What changes will make it different?
It was a bold when Acura decided to axe two popular models in the TL and TSX and replace them with the TLX. The move seems to be paying off, as the 2015 TLX is an improvement sales-wise on both of the discarded sedans it replaced. Because the car is completely new for ’15, significant changes are unlikely. However, rumor has it that a coupe and even a performance coupe could be on the way for model-year 2016.
Why should I wait for the 2016?
Unless you really like the idea of a coupe version, there’s little reason to wait. The car is too new and is selling too well for any major changes to be coming so soon in its lifecycle.
Should I buy a 2015 model instead?
Sometimes it’s wise to skip the very first year of a new vehicle to give the manufacturer a chance to iron out any bugs. But this is an Acura, so there usually aren’t issues to fix. If you like what you see, check out the ’15 edition.
Will the styling be different?
Probably not, although there are plenty of interesting renderings on the Internet of how the coupe might look.
Any mechanical changes?
The base 2.4-liter four-cylinder engine with direct injection and variable valve timing is expected to appear in the model-year 2016 ILX, so there’s little chance of any major mechanical changes coming to the TLX. What the new ILX won’t be getting, though, is the 290-horsepower 3.5-liter V-6 that is available as an option in the TLX. The TLX also offers more in terms of transmission options, with the four-cylinder coming with the eight-speed dual clutch unit that is going into the ILX, and the V-6 coming with the highly commended nine-speed automatic.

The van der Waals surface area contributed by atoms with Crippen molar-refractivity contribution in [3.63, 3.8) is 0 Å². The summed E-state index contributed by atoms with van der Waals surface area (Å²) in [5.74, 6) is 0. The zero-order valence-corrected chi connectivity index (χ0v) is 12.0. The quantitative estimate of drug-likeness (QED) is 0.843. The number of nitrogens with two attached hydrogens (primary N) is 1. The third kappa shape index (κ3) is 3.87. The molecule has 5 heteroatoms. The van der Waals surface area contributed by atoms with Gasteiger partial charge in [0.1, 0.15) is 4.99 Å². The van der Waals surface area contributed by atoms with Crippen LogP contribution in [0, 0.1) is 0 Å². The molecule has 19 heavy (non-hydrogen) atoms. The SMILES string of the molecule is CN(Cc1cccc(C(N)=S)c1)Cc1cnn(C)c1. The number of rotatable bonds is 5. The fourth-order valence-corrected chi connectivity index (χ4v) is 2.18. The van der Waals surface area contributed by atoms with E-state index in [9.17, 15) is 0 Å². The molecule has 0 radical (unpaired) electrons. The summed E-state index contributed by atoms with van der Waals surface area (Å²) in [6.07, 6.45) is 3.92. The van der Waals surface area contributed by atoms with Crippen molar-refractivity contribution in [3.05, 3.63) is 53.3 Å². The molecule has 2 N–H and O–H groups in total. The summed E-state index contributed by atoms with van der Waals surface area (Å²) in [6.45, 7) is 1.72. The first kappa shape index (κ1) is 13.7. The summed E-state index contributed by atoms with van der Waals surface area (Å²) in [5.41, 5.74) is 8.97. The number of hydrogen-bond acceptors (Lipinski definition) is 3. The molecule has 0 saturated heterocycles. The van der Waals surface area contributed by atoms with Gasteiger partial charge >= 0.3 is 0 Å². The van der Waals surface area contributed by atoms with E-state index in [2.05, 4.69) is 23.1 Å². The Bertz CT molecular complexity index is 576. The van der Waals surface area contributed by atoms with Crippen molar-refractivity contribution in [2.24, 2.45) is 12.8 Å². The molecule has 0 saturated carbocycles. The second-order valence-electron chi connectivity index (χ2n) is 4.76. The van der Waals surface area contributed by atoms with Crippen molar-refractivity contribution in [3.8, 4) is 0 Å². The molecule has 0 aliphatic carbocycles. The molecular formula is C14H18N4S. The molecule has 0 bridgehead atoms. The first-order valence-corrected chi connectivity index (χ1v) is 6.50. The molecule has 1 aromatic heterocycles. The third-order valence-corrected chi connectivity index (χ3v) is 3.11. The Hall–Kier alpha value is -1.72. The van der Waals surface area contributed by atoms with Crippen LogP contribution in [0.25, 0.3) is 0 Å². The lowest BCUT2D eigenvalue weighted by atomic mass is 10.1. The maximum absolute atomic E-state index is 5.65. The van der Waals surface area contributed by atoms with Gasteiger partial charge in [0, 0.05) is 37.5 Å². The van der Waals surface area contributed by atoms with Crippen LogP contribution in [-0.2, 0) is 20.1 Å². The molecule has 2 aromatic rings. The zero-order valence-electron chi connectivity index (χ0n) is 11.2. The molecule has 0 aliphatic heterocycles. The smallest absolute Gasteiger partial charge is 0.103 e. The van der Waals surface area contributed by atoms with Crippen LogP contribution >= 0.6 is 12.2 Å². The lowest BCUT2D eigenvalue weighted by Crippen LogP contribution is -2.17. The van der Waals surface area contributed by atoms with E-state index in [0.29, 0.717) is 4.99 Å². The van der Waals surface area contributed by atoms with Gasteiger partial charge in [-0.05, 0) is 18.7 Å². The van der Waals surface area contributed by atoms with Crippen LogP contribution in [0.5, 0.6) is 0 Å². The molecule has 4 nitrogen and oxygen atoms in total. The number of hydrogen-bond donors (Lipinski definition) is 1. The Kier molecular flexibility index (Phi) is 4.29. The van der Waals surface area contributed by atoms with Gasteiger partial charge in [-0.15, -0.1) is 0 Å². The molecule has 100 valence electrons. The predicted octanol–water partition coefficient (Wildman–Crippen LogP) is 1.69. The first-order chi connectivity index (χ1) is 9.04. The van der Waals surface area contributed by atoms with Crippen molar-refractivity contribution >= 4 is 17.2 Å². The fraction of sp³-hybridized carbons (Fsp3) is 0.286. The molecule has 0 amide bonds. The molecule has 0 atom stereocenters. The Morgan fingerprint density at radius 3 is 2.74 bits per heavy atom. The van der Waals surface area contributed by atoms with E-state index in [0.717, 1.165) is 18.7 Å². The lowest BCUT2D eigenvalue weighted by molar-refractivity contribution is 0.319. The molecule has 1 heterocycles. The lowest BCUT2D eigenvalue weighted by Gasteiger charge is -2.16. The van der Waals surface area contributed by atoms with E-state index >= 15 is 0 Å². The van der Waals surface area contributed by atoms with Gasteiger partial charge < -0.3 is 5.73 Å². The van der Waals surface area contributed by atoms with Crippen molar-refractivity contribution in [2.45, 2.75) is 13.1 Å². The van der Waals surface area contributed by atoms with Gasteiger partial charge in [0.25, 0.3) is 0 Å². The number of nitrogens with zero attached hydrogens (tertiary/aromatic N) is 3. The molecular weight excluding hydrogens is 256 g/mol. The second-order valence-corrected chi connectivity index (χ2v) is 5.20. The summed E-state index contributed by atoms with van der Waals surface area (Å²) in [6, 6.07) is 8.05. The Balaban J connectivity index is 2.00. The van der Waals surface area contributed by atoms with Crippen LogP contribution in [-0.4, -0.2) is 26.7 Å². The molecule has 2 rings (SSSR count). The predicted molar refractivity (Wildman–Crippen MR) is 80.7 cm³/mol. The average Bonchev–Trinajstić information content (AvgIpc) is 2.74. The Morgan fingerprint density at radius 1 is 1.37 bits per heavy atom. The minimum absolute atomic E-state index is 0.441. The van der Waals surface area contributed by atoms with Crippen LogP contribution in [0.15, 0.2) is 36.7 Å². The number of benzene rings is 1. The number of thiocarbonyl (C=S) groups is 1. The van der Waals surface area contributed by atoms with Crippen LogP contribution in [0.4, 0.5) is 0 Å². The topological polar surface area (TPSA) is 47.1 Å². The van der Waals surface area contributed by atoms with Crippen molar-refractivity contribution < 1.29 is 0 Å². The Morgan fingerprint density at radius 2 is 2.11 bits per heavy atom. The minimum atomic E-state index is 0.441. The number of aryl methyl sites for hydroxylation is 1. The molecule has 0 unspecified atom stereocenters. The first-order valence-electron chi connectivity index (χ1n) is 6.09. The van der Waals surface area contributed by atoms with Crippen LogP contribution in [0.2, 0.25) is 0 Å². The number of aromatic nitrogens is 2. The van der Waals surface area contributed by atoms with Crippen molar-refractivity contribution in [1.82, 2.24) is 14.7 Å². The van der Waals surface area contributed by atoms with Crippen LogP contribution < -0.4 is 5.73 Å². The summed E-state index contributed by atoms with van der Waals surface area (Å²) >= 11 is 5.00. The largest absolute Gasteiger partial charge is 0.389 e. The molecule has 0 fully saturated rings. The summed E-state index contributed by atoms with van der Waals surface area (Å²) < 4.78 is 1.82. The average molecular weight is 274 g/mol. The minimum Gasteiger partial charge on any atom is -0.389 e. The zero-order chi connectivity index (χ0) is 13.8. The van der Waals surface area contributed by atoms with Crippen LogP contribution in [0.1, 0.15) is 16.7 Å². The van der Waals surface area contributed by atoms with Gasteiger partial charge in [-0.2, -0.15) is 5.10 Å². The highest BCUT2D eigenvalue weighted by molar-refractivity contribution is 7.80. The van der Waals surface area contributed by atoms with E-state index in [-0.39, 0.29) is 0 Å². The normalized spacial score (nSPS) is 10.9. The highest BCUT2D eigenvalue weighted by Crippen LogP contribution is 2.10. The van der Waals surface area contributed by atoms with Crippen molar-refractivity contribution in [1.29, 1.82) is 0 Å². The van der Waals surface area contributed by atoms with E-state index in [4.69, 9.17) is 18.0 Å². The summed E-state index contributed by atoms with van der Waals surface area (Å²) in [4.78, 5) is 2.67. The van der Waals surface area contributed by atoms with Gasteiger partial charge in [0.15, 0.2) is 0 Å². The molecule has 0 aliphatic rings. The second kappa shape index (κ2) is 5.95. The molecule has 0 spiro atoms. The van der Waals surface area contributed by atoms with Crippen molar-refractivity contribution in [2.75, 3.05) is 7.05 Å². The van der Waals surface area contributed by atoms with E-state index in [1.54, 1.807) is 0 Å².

Will fuel economy improve?
It’s doubtful that either engine option will provide an additional boost for ’16. Both units already deliver good highway figures but are a bit lacking overall. The base four-cylinder with front-wheel drive rates at 24 mpg in the city, 35 mpg on the highway and 28 mpg combined. Stepping up to the V-6 isn’t too painful in the mileage department, with figures of 21 mpg city, 34 mpg highway and 25 mpg combined.
Will it have new features?
If you like plenty of technology, you won’t be disappointed here; even base trims come as standard with daytime running lights, loads of safety equipment, Siri Eyes Free interface, integrated text and email messaging, Bluetooth phone connectivity, Sirius XM radio, USB/iPod interface and much more. If that isn’t enough, you can add Technology and Advance packages to really ramp up your gadget quotient.
How will 2016 prices be different?
For the ’15, the car starts at $31,890 for the four-cylinder, front-wheel-drive base version. Prices are unlikely to change much so soon in the car’s lifecycle. Expect an increase of no more than a few hundred bucks, if there’s an increase at all.
When will it come out?
The release date should be sometime near the end of 2015. If there is a coupe, it will probably go on sale at around the same time or perhaps in the fall.
What changes would make it better?
Some commentators bemoan the lack of a wagon variant, and others miss the option of a manual transmission. But perhaps the main areas where it could improve are the interior, where the materials feel a little below par for a premium offering, and the fuel economy.
As well as rumors of a coupe, there are some whispers of a Type-S model for those that want a sportier and more aggressive-looking take on the luxury sedan. While many people would like to see a Type-S that follows in the footsteps of the Honda Civic Type-R, don’t hold your breath. Honda still won’t give us the Type-R in the United States, but with the NSX now being resurrected under the Acura banner, it’s likely we’ll get a performance version of a TLX coupe long before we ever see the Civic Type-R in the United States.